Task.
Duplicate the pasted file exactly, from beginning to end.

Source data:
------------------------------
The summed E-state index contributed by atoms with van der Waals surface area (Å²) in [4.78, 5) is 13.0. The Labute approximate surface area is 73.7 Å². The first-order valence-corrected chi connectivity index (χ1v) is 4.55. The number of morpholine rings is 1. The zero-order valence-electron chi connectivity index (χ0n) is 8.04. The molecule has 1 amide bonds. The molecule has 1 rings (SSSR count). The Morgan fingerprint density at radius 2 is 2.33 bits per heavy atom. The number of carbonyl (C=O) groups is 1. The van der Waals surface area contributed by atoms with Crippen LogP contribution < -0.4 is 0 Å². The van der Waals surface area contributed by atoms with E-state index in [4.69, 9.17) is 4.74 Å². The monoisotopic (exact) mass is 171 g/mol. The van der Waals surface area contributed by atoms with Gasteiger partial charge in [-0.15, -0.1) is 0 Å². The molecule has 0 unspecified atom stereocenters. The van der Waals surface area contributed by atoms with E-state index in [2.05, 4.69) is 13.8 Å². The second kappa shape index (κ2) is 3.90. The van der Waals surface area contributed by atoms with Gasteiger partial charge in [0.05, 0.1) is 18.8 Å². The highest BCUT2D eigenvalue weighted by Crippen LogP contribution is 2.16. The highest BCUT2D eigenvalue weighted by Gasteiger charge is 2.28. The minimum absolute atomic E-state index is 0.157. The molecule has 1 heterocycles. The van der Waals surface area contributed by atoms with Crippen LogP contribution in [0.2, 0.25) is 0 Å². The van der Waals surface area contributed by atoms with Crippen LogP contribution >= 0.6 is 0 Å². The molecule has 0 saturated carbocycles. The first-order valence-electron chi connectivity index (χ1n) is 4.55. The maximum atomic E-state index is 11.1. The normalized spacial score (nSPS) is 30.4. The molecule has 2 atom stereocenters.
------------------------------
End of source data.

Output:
The summed E-state index contributed by atoms with van der Waals surface area (Å²) in [4.78, 5) is 13.0. The Labute approximate surface area is 73.7 Å². The first-order valence-corrected chi connectivity index (χ1v) is 4.55. The number of morpholine rings is 1. The zero-order valence-electron chi connectivity index (χ0n) is 8.04. The molecule has 1 amide bonds. The molecule has 1 rings (SSSR count). The Morgan fingerprint density at radius 2 is 2.33 bits per heavy atom. The number of carbonyl (C=O) groups is 1. The van der Waals surface area contributed by atoms with Crippen LogP contribution < -0.4 is 0 Å². The van der Waals surface area contributed by atoms with E-state index in [4.69, 9.17) is 4.74 Å². The monoisotopic (exact) mass is 171 g/mol. The van der Waals surface area contributed by atoms with Gasteiger partial charge in [-0.15, -0.1) is 0 Å². The molecule has 0 unspecified atom stereocenters. The van der Waals surface area contributed by atoms with E-state index in [2.05, 4.69) is 13.8 Å². The second kappa shape index (κ2) is 3.90. The van der Waals surface area contributed by atoms with Gasteiger partial charge in [0.05, 0.1) is 18.8 Å². The highest BCUT2D eigenvalue weighted by Crippen LogP contribution is 2.16. The highest BCUT2D eigenvalue weighted by Gasteiger charge is 2.28. The minimum absolute atomic E-state index is 0.157. The molecule has 1 heterocycles. The van der Waals surface area contributed by atoms with Crippen LogP contribution in [0.2, 0.25) is 0 Å². The van der Waals surface area contributed by atoms with Crippen LogP contribution >= 0.6 is 0 Å². The molecule has 0 saturated carbocycles. The first-order valence-electron chi connectivity index (χ1n) is 4.55. The maximum atomic E-state index is 11.1. The normalized spacial score (nSPS) is 30.4. The molecule has 2 atom stereocenters.